Denso and Nagoya University jointly develops in-vehicle battery-based energy management system
Denso and Nagoya University have developed an in-vehicle battery-based energy management system (EMS), which uses forecasting models of household electricity demand and vehicle use to reduce electricity costs. The EMS coordinates with batteries used in electric and plug-in hybrid vehicles to use their stored electricity to help keep down electricity bills. The system measures power consumption, the amount of power generated by solar panels, vehicle use, and other household characteristics to construct models for forecasting household electricity demand and vehicle use. Based on these estimates, the system controls the charging and discharging of the in-vehicle battery in real time, reducing the amount of power purchased when the rates are high while increasing it when the rates are low to save money on electricity.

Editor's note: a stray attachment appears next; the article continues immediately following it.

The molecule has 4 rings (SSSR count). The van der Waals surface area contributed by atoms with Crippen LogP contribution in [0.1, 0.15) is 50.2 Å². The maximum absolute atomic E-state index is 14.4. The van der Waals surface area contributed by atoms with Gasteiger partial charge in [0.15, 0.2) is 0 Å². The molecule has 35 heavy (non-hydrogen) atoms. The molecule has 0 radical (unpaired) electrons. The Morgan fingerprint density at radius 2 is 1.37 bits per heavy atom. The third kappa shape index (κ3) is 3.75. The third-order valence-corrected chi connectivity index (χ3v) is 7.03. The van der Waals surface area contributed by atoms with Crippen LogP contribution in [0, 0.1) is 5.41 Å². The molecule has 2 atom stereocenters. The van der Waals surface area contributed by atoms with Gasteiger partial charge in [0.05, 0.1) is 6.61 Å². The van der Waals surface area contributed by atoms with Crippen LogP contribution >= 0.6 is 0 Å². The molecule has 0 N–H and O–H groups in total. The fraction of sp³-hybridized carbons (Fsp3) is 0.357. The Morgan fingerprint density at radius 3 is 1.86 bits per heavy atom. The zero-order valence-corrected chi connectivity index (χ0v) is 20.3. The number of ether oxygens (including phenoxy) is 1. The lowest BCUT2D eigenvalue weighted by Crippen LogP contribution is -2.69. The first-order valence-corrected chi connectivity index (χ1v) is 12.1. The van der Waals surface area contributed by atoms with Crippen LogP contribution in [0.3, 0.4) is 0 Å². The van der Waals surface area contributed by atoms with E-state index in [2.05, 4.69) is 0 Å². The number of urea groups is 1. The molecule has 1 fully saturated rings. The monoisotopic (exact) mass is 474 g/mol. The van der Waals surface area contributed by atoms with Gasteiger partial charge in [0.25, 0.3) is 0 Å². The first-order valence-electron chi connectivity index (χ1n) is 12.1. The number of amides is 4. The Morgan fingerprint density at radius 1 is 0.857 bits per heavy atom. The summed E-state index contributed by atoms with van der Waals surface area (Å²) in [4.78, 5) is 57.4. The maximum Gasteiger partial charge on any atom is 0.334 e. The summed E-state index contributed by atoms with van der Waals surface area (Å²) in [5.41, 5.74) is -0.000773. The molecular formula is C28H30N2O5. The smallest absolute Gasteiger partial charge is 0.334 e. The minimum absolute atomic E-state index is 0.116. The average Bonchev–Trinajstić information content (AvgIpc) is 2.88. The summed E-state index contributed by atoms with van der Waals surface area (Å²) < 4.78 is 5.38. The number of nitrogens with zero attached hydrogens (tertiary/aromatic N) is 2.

The two organizations will start to evaluate the performance of the system in October this year under the Toyota City Low-carbon Society Verification Project, one of the Next-Generation Energy and Social System Demonstration Projects in Japan led by Japan’s Ministry of Economy, Trade and Industry (METI). Based on the results of the field test that will be held from October 2013 to March 2014, DENSO and Nagoya University will consider commercializing this system.